The Impact of Writing

When you sign up to sponsor a child with Children’s HopeChest, there are two primary things you’re asked to do: pay the monthly sponsorship fee, and write to your child.

I’ll admit, I’m not the best at the writing. It has been hard to get my family in a good habit of writing to our sponsored kids on a regular basis. There are so many things in our lives vying for our attention that stopping to take a few minutes to write a letter can simply slip through the cracks. I always have good intentions, but then because it is such a small thing, it gets forgotten.

We first started writing to our three sponsored children in November of 2014. I wrote to Mary, my daughter to six-year-old Joseph, and my husband, Matt wrote to Jorem. Jorem was nine when we started sponsoring him. One of the most fun things about writing to the kids was getting a reply to a specific question we asked. I remember asking Mary what her favorite color was, and a few months later, she told me she liked green and orange.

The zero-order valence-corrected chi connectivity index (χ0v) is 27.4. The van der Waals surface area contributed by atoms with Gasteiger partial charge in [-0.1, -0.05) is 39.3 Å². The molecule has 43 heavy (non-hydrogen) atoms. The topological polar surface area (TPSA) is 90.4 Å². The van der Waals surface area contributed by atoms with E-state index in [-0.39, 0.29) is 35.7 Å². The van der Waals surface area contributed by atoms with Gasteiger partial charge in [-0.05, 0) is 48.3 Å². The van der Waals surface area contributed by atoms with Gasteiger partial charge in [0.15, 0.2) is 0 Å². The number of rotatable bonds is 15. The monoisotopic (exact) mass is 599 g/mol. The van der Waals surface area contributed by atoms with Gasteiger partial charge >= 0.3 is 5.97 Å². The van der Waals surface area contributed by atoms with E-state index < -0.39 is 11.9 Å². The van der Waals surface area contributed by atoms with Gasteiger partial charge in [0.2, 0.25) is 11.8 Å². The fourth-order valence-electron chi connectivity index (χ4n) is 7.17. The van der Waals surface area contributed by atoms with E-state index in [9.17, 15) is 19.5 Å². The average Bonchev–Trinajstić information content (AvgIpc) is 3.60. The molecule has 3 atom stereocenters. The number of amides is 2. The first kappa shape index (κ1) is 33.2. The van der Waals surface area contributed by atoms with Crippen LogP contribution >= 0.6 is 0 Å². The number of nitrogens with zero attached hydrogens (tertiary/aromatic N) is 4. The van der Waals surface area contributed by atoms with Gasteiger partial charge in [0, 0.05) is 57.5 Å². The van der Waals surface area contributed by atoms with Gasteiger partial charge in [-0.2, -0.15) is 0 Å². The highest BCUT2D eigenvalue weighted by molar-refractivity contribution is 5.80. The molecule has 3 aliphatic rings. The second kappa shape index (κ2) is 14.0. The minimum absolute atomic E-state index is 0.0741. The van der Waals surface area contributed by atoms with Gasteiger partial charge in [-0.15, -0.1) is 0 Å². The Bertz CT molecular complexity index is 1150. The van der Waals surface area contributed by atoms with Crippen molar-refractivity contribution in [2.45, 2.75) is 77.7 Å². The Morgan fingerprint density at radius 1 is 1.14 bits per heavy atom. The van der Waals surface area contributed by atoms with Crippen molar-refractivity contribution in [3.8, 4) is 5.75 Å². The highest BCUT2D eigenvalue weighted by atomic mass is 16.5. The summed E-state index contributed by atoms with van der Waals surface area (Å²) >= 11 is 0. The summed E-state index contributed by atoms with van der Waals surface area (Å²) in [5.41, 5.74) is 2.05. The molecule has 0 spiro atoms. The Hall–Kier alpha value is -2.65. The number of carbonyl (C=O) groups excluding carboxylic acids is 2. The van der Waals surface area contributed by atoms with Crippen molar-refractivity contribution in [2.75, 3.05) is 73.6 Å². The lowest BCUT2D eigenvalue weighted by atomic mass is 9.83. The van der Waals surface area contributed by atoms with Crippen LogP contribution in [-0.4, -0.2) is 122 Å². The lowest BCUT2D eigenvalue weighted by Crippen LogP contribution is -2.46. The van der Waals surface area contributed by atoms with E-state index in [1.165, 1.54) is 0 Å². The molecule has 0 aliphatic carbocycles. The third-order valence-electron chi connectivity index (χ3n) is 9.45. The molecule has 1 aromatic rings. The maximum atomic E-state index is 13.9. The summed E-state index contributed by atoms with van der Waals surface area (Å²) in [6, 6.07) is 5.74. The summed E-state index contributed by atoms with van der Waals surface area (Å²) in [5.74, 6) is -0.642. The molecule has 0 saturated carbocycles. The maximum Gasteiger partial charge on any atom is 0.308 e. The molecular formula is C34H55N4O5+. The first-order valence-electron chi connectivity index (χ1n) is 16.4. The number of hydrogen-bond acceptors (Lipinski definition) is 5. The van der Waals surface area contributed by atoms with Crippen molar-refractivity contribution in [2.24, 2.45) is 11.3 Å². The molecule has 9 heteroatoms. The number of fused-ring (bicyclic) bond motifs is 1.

Since the mail from HopeChest is addressed to me, I typically read all of the letters before handing them out to their recipients. One of Jorem’s letters to Matt in January of 2015 had one single sentence in it that stood out in my mind as different from all the others. The sentence, written by someone on staff, went like this:

“I will give my Mom a hug when I reach home,” says Jorem.It was clear from the letter that Jorem was writing very specifically to what Matt had written him, stating that he was happy to know about our family, our dog, and Matt’s job. But then this sentence, set apart from the rest in quotation marks, was clearly a direct quote from Jorem to the translator.